The second edition of the annual Gulf Film Festival has received 212 entries, festival director Masoud Amralla al-Ali has said.
Organised by the Dubai Culture and Arts Authority, the festival will be held in Dubai next month.
The festival has succeeded in giving the much needed boost to Arab Cinema, and encourage the region’s cinematic talents, Al-Ali told Gulf Times.
“The first edition attracted 165 films, this year the number has reached 212,” he said, pointing out the increase in the popularity of the event.
Although the festival is mainly for short films made in the Gulf countries, the competition does not neglect non-Gulf participants.
He said many talented expatriates living and studying in the Gulf countries have the chance to take part in the competition as they were part of the Gulf society.
“They have their own category titled ‘In their eyes’, provided that the topics deal with Gulf issues,” he added.
Iraq and Yemen are to participate within the Gulf countries’ category.
Speaking about the short films’ culture in the Gulf, al-Ali noted that it was new, however the levels varied among countries. He said Qatar’s participation last year was limited to two films and this year to three.
The official pointed out that the UAE was leading in the short films industry among the Gulf States.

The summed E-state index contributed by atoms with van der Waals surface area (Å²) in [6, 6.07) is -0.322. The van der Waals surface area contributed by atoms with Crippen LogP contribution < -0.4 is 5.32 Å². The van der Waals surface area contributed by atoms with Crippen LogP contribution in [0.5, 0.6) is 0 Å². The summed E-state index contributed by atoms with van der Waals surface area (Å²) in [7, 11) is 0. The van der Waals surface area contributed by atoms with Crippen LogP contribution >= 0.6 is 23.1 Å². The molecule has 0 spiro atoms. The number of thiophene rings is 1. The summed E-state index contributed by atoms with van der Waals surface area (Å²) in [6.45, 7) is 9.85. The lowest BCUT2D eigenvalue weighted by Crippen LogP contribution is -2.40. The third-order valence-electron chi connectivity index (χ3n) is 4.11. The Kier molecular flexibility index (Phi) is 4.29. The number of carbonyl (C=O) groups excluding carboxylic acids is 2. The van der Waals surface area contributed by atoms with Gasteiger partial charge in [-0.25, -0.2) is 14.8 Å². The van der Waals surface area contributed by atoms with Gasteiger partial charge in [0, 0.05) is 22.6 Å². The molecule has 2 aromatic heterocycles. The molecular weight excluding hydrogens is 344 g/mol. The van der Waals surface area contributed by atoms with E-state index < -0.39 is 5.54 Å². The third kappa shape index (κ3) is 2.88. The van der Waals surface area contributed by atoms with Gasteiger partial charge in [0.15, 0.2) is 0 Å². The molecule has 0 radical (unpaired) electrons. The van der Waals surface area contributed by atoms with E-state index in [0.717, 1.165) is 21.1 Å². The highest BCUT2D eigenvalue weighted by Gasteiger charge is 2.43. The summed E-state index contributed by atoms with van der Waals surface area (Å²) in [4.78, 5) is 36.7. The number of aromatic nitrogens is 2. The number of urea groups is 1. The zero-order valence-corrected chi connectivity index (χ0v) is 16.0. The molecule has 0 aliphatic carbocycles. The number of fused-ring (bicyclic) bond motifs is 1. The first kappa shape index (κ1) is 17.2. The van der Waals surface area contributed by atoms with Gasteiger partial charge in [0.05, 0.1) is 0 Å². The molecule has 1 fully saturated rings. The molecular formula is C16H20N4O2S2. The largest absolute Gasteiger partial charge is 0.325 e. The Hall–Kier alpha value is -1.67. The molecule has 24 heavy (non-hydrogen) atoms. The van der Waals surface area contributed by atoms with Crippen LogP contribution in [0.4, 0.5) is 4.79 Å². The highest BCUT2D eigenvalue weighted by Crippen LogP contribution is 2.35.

According to him, the reason was that governments in the region did not provide the right support for their national talents.
Although Qatar has been lagging behind in film production, al-Ali maintained that he had met many Qataris who have the knowledge and passion to work in this field. “They could not achieve much because of the lack of overall support”.
He observed that the UAE was trying to provide this kind of support to Gulf talents. “Its leadership in the short films industry is due to universities teaching this topic, and many other kinds of support. Also producers in the UAE have more freedom to deal with controversial issues.”
The GFF director observed that the films submitted for this year’s event dealt with controversial and sensitive issues in the Gulf.
A Kuwaiti short film, for instance, last year, exposed the issue of males trying to look like women.
He said that Saudi Arabia had been making rapid improvement in this industry.
Amralla dismissed the idea of expanding the GFF to include the whole Arab world, saying the time is not yet ripe for such a move. “If the competition included Lebanese films, they would win all the prizes.”
GFF will feature two main competitions: the Film and Script Competition.
The festival will be held in 2 categories: Official and Students.
The Official category comprises films from the Gulf region - UAE, Saudi Arabia, Kuwait, Bahrain, Oman, Qatar, Iraq and Yemen and is open to professional filmmakers of Gulf nationality.
The official competition is for feature and short films and documentaries.
The second category is for films produced or made by students of Gulf nationality during their studies or as part of a university project.
The script competition is open only to UAE nationals.
A certificate and a cash prize will be awarded to the director of each winning film.
GFF will also feature a range of international cinema, to provide an opportunity for local filmmakers to get themselves acquainted with experts in this field.
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